|dc.description.abstract||There is potential for the anaerobic baffled reactor (ABR) to be implemented on-site for pre-treatment of
coloured wastewaters. The implementation of waste minimisation and cleaner production strategies in
industry will result in the production of smaller volumes of concentrated wastewaters. With
implementation of the ABR, the concentrated waste stream could be pre-treated, with an acclimated
biomass, which should facilitate sufficient degradation such that the effluent could be discharged to sewer
for further treatment.
The ABR is a high-rate compartmentalised anaerobic bioreactor, the design of which promotes the spatial
separation of microorganisms. The use of molecular teclmiques to characterise the microbial populations
and the dynamics of these populations with time and/or changing operating conditions will add to the
current understanding of the process, which is based on the biochemical pathways and chemical analyses.
This knowledge will allow for optimisation of the design of the ABR.
The hypothesis of the horizontal separation of acidogenesis and methanogenesis through the ABR was
proven. Changes in the HRT affected the operation of the reactor, however, recovery from these upsets
was almost immediate and operation of the reactor was stable.
Two synthetic dye waste streams, one food dye (tartrazine) and one textile dye (Cl Reactive Red 141),
and a real industrial dye wastewater, were treated in separate laboratory-scale ABRs. These investigations
showed that successful treatment of a highly coloured wastewater is possible in the ABR. The design of
the ABR facilitates efficient treatment of concentrated dye wastewaters by protecting the sensitive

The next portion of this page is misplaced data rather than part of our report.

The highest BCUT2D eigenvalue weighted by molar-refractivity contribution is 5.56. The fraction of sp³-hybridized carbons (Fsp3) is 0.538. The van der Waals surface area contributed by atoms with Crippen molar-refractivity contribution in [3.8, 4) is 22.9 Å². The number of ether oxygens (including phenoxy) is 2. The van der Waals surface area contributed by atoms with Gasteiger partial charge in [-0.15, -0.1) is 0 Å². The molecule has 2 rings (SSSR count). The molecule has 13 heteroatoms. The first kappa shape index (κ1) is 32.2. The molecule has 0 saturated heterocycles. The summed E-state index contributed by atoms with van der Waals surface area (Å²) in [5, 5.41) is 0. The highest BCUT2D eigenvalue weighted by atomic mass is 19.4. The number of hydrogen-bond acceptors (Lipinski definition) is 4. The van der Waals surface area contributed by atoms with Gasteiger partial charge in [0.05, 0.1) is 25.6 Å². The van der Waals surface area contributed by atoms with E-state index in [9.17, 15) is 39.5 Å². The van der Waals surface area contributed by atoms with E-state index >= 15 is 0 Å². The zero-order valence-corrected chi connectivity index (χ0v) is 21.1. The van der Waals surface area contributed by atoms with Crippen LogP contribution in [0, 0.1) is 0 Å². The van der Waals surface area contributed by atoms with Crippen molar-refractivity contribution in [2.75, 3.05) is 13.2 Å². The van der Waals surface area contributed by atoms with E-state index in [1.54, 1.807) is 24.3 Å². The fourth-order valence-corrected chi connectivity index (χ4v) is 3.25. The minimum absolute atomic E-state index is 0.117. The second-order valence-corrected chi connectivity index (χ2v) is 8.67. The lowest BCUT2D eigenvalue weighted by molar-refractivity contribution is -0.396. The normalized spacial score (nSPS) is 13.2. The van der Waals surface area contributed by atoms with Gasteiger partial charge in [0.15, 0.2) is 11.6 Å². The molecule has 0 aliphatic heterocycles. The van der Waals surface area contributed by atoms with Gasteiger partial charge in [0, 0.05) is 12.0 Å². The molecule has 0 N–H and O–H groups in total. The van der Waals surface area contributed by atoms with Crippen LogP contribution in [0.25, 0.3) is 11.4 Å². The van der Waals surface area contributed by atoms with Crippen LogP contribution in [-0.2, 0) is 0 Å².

methanogens from the inhibitory dye molecules and promoting efficient colour and COD reduction.
The molecular-based method, fluorescent in situ hybridisation, allowed the direct identification and
enumeration of microbial populations active in the ABR. In all of the reported investigations, there was a
definite shift in the microbial populations through the ABR, with a predominance of eubacteria in the first
compartments (acidogenesis) and archaea (methanogenesis) in the later compartments. The number of
compartments involved in each depended on the strength of the substrate (organic loading rate - OLR). A
combination of FISH probing, and the analysis of 98 archaeal l6S rDNA clone inserts provided useful
descriptions of the methanogens actively involved within each compartment. These showed a
predominance of the Methanosaeta spp., particularly in the last compartments of the reactor.
Methanogens present in the first four compartments consisted of species of Methanobacterium and
Methanospirillum, a relatively unstudied methanogen Methanomethylovorans hollandica, and an
unidentified short filamentous species.||en